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The appearance of turtles at the Lough amenity has caused concerns

Recently seven turtles were seen on the shores of The Lough in Cork and the public fears there might be a virus outbreak among the wildlife there soon. As humans are locked indoors due to the recent coronavirus outbreak, wildlife in different regions of the world has gotten some breathing space too.  Dolphins were spotted in the canals of Venice, a puma was seen roaming freely in the streets of Santiago, deer were also seen wandering about in the streets of Japan, and Kangaroos came out in the streets of Sydney.

While this activity from the wildlife has spiked interest among the community worldwide, this particular group of turtles has caused fear among people. The general perception about the turtles lounging on the shores of the Lough’s island is that they were perhaps ‘unwanted’ pets. The city officials have raised concerns, and they believe that these turtles were released in the ‘wild’ after their owners did not want them anymore.

The appearance of turtles has caused some excitement for the onlookers. Still, on the other hand, there are concerns that these turtles may pose some biosecurity hazards to the wildlife and to the community as well. A spokesperson stated that if these issues are real, then it is not fair on the ecosystem and is also not fair on the turtles. The release of affected turtles into the ecosystem is putting the whole ecosystem of the Lough at risk.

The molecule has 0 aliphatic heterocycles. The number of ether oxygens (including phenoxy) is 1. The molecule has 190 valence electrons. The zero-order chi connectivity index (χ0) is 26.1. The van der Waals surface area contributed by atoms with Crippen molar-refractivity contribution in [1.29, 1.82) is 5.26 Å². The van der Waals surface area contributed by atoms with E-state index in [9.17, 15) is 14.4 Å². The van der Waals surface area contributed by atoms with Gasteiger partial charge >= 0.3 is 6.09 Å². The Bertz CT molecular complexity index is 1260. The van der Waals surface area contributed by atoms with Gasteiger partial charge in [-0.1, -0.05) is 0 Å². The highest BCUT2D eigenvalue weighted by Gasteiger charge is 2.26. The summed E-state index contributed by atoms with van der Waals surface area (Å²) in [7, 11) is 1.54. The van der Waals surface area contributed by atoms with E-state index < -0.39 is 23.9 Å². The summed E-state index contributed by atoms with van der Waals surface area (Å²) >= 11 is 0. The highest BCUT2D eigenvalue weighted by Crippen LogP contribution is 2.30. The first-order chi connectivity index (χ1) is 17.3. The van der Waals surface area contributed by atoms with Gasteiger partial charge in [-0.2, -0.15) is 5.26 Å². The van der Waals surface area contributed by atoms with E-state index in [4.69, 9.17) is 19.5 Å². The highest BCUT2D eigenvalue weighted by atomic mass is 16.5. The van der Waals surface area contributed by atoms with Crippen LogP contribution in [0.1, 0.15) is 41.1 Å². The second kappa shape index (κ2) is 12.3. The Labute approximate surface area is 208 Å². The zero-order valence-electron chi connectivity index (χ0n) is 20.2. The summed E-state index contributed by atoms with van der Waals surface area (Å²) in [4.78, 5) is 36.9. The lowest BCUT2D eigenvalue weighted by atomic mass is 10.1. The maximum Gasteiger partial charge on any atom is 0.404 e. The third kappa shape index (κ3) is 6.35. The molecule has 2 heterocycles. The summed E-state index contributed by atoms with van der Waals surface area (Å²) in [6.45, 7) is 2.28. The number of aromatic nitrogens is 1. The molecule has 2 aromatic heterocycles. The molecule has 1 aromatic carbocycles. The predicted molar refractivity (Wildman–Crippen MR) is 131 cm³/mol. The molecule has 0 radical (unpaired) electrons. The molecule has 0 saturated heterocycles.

The concerns are more serious at the Lough due to the reason that around two years ago, almost the entire population of carp was killed. The idea behind these deaths was the outbreak of the carp Edema virus in the ecosystem of the Lough.

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“Released unwanted pets into the Lough is not the solution. It’s putting the whole ecosystem at risk.”

Officials are monitoring the situation and will intervene if it’s felt the turtles’ presence is having a negative effect.

A similar outbreak occurred at a private carp fishery in Cobh at the same time and the outbreaks forced the suspension of angling at the Lough and at a number of other fisheries in a bid to halt the spread of the virus.

Local Independent Cllr Mick Finn said while it was lovely to see turtles, who may be freshwater terrapins, taking the sun at the Lough, it must be pointed out that they are an invasive species and their presence does give rise to concern.

“They were probably pets at one stage, who, once no longer wanted, were simply released into the wild here,” he said.

“Cities have been extremely quiet in recent weeks and there hasn’t been as much pollution or interaction with the public and nature has responded. And it is great to see more wildlife in our rivers and waterways.

Author: Eoin English

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